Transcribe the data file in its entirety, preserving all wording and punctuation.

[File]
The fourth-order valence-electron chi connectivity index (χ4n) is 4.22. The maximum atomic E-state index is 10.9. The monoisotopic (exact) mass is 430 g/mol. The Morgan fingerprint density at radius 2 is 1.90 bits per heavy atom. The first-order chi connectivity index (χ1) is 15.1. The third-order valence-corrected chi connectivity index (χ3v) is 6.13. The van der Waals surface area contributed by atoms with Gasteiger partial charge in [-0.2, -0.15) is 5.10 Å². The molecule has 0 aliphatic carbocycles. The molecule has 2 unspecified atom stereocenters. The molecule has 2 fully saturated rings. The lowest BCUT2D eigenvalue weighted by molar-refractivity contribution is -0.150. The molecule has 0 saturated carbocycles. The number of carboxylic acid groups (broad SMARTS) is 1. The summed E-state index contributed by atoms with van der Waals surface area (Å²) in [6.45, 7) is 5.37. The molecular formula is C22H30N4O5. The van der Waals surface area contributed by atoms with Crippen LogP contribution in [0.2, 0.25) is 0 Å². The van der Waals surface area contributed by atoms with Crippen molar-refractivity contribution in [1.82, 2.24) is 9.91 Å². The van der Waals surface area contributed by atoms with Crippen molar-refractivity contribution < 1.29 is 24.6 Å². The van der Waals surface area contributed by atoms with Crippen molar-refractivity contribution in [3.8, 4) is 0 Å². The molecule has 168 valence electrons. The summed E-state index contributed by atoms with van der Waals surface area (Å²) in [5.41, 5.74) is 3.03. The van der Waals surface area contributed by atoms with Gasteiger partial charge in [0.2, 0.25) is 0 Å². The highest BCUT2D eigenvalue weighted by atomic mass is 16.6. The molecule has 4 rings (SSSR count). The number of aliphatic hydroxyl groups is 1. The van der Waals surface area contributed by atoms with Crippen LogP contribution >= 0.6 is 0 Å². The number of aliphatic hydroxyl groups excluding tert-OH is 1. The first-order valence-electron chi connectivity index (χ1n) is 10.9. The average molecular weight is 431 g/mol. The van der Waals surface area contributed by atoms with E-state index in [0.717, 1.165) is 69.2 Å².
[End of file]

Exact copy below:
The fourth-order valence-electron chi connectivity index (χ4n) is 4.22. The maximum atomic E-state index is 10.9. The monoisotopic (exact) mass is 430 g/mol. The Morgan fingerprint density at radius 2 is 1.90 bits per heavy atom. The first-order chi connectivity index (χ1) is 15.1. The third-order valence-corrected chi connectivity index (χ3v) is 6.13. The van der Waals surface area contributed by atoms with Gasteiger partial charge in [-0.2, -0.15) is 5.10 Å². The molecule has 0 aliphatic carbocycles. The molecule has 2 unspecified atom stereocenters. The molecule has 2 fully saturated rings. The lowest BCUT2D eigenvalue weighted by molar-refractivity contribution is -0.150. The molecule has 0 saturated carbocycles. The number of carboxylic acid groups (broad SMARTS) is 1. The summed E-state index contributed by atoms with van der Waals surface area (Å²) in [6.45, 7) is 5.37. The molecular formula is C22H30N4O5. The van der Waals surface area contributed by atoms with Crippen LogP contribution in [0.2, 0.25) is 0 Å². The van der Waals surface area contributed by atoms with Crippen molar-refractivity contribution in [1.82, 2.24) is 9.91 Å². The van der Waals surface area contributed by atoms with Crippen molar-refractivity contribution < 1.29 is 24.6 Å². The van der Waals surface area contributed by atoms with Crippen molar-refractivity contribution in [3.8, 4) is 0 Å². The molecule has 168 valence electrons. The summed E-state index contributed by atoms with van der Waals surface area (Å²) in [5.41, 5.74) is 3.03. The van der Waals surface area contributed by atoms with Gasteiger partial charge in [0.2, 0.25) is 0 Å². The highest BCUT2D eigenvalue weighted by atomic mass is 16.6. The molecule has 4 rings (SSSR count). The number of aliphatic hydroxyl groups is 1. The van der Waals surface area contributed by atoms with Crippen LogP contribution >= 0.6 is 0 Å². The number of aliphatic hydroxyl groups excluding tert-OH is 1. The first-order valence-electron chi connectivity index (χ1n) is 10.9. The average molecular weight is 431 g/mol. The van der Waals surface area contributed by atoms with E-state index in [0.717, 1.165) is 69.2 Å².